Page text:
Molly Ringwald was basically the face of my adolescent years.
I was 10 years old when “The Breakfast Club” came out, and by the time I graduated from high school, I’d probably seen the film a dozen times.
“Pretty in Pink” was one of my go-to sleepover flicks with my girlfriends, to the point that we wore out our VHS copy of it (here’s an explainer about VHS, for you young’uns).
John Hughes’ films served as both a mirror and a map of the turbulent teen years for my generation. Many of us saw ourselves in his quirky, awkward characters and appreciated teen life being portrayed at least somewhat realistically.
But 30-something years later, as a full-on adult, the mother of two adolescent girls, and a human being in the age of #MeToo, I’m starting to view those movies through a different lens.
As it turns out, so is Molly Ringwald. She shared her thoughts on her roles in iconic ’80s films in an essay published in the New Yorker, and it was epic.
After Ringwald watched “The Breakfast Club” with her tween daughter, she couldn’t get the sexual harassment scenes out of her head.
In the film, Ringwald plays the role of Claire, the popular girl. In her essay, she opens up about how a scene where Judd Nelson’s character, Bender, hides under Claire’s desk and looks under her skirt — and then presumably touches her inappropriately.
She also shared how some scenes from her other Hughes movies now strike her as “troubling”:
“There is still so much that I love in them, but lately I have felt the need to examine the role that these movies have played in our cultural life: where they came from, and what they might mean now. When my daughter proposed watching “The Breakfast Club” together, I had hesitated, not knowing how she would react: if she would understand the film or if she would even like it. I worried that she would find aspects of it troubling, but I hadn’t anticipated that it would ultimately be most troubling to me.”
As an example from “Sixteen Candles,” Ringwald points out how “the dreamboat, Jake, essentially trades his drunk girlfriend, Caroline, to the Geek, to satisfy the latter’s sexual urges, in return for Samantha’s underwear.”
In the age of #MeToo, many of Hughes’ storylines come across as normalizing unhealthy sexual dynamics at best and condoning flat-out misogyny at worst.
Perhaps Hughes was simply a product of his time. But that doesn’t make his films immune to scrutiny.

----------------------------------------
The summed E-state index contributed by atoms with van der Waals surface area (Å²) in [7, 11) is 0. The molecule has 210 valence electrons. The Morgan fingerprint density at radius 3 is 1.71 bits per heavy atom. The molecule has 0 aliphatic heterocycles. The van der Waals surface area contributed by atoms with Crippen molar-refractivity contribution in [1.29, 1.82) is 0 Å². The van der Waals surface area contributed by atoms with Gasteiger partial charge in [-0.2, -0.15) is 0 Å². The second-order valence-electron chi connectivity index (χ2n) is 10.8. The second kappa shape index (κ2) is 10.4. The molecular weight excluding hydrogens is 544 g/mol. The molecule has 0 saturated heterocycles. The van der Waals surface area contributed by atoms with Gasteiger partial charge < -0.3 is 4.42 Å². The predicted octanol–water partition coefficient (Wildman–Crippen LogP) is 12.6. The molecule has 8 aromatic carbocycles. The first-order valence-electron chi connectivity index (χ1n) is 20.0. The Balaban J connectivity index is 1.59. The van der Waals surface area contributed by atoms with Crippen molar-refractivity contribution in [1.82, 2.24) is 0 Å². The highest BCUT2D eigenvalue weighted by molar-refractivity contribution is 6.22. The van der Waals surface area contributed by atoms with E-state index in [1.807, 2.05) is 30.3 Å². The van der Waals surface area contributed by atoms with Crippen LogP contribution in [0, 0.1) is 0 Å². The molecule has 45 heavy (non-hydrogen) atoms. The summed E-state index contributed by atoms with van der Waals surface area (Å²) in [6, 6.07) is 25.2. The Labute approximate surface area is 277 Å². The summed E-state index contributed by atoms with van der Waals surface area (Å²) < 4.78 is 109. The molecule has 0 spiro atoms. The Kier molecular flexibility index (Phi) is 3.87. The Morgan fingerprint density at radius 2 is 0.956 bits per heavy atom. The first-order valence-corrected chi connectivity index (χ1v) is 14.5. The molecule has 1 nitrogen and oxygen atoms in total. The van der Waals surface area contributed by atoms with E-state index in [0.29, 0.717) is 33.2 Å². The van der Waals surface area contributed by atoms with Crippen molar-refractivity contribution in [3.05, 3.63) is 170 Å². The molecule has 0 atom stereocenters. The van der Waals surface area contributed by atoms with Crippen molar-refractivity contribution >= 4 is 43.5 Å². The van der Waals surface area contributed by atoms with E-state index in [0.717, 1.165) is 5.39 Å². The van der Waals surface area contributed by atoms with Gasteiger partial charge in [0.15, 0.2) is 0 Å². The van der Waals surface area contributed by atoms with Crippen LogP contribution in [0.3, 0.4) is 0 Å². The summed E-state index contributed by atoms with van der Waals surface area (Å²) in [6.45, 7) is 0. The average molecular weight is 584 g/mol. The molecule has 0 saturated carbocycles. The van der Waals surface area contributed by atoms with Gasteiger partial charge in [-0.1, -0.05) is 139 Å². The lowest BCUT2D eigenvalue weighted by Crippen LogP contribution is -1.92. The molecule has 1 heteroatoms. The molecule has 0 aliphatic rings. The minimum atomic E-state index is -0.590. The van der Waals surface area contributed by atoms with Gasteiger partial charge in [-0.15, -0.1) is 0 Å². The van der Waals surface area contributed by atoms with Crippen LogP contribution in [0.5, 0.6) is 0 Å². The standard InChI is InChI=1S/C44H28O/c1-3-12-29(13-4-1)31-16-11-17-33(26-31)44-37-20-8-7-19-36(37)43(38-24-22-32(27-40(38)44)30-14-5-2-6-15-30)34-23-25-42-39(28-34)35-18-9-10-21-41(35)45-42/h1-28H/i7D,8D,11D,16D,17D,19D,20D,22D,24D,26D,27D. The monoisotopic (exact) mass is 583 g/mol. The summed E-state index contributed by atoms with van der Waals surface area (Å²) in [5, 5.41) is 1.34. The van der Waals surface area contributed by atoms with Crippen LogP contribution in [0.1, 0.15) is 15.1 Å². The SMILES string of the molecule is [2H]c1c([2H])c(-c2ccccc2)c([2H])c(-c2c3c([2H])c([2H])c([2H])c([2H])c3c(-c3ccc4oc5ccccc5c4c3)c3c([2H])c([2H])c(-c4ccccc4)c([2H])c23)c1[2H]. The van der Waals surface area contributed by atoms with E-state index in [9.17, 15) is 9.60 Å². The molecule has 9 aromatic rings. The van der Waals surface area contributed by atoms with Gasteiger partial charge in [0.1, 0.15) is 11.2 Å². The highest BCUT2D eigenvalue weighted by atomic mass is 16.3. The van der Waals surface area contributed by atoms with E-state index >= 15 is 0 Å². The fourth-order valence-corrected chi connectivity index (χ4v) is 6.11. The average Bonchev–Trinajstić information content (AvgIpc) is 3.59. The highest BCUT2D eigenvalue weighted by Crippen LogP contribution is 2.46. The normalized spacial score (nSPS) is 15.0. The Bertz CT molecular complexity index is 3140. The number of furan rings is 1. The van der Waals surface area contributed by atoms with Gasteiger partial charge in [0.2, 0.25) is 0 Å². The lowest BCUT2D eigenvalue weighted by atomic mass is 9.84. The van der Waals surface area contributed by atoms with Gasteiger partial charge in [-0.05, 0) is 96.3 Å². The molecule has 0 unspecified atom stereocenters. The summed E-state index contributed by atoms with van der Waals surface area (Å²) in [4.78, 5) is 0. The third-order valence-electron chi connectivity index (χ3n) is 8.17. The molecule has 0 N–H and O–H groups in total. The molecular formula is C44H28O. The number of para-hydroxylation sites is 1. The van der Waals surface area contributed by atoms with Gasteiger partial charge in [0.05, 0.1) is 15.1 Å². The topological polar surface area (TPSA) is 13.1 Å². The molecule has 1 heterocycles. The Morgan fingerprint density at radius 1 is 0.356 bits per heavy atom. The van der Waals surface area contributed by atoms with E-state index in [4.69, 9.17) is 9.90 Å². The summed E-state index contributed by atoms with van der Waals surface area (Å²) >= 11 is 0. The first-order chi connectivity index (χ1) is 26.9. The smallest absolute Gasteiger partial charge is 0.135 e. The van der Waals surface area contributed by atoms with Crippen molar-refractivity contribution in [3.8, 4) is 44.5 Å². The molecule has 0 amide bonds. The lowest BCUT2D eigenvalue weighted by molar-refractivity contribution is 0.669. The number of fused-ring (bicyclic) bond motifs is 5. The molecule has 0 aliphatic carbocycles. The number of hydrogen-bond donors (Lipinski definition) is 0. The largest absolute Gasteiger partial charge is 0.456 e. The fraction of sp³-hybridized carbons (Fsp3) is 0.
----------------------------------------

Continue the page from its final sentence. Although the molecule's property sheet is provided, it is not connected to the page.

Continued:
As Ringwald points out, one of the major issues with Bender and Claire’s storyline in “The Breakfast Club” is that Bender basically verbally abuses Claire throughout the film, calling her names, yelling at her, intimidating her — in addition to sexually harassing her.
And yet, in the end, he still gets the girl.
What message does that convey to young audiences? That depends on who you ask, but reading through Ringwald’s essay, Hughes appears to have had quite a history of misogynistic expression — far deeper and darker than the teen movie scenes we’re talking about and far more than what we might expect for a “product of his time.”
“It’s hard for me to understand how John was able to write with so much sensitivity,” Ringwald wrote, “and also have such a glaring blind spot.”
I think she was being kind. Seriously, if you’re feeling protective of your favorite teen film or defensive on Hughes’ behalf, read her essay in full. It’s an eye-opener.
Ringwald’s mixed feelings about her films reflect the tension we all feel when we realize things we love are also problematic.
“I’m not thinking about the man right now but of the films that he left behind,” Ringwald wrote. “Films that I am proud of in so many ways. Films that, like his earlier writing, though to a much lesser extent, could also be considered racist, misogynistic, and, at times, homophobic.”
In the simplistic narratives that define our age, that last sentence alone might be enough for many to abandon Hughes’ films altogether.
But, as Ringwald points out, it’s not that simple. She has heard from countless fans over the years that Hughes’ films helped them feel less alone as teens. She shared a story of a black, gay man who told her that “The Breakfast Club” saved his life. He said the film showed him “that there were other people like me who were struggling with their identities.”
As much as we might want to make it so, this is not an easily defined issue.
Ultimately, Molly Ringwald reminds us that our views on art and culture should be ever-evolving.
It’s easy to brush off “troubling” elements of music, film, art, and other creative works as products of their time. But we need to remain aware of how ongoing enjoyment of such works affects our culture as well as our subconscious.
Toxic ideas about women, race, sexuality, and other identity elements are always toxic, even if we don’t recognize them as such at the time. And when we do recognize those things in hindsight, it’s important to give them the analysis they are due.
The good news is that we are recognizing and analyzing those things as a smarter and more sensitive society. That’s progress.
We can still enjoy a film like “The Breakfast Club” — we just need to be honest about its flaws. And I, for one, am really glad Molly Ringwald was the one to go there.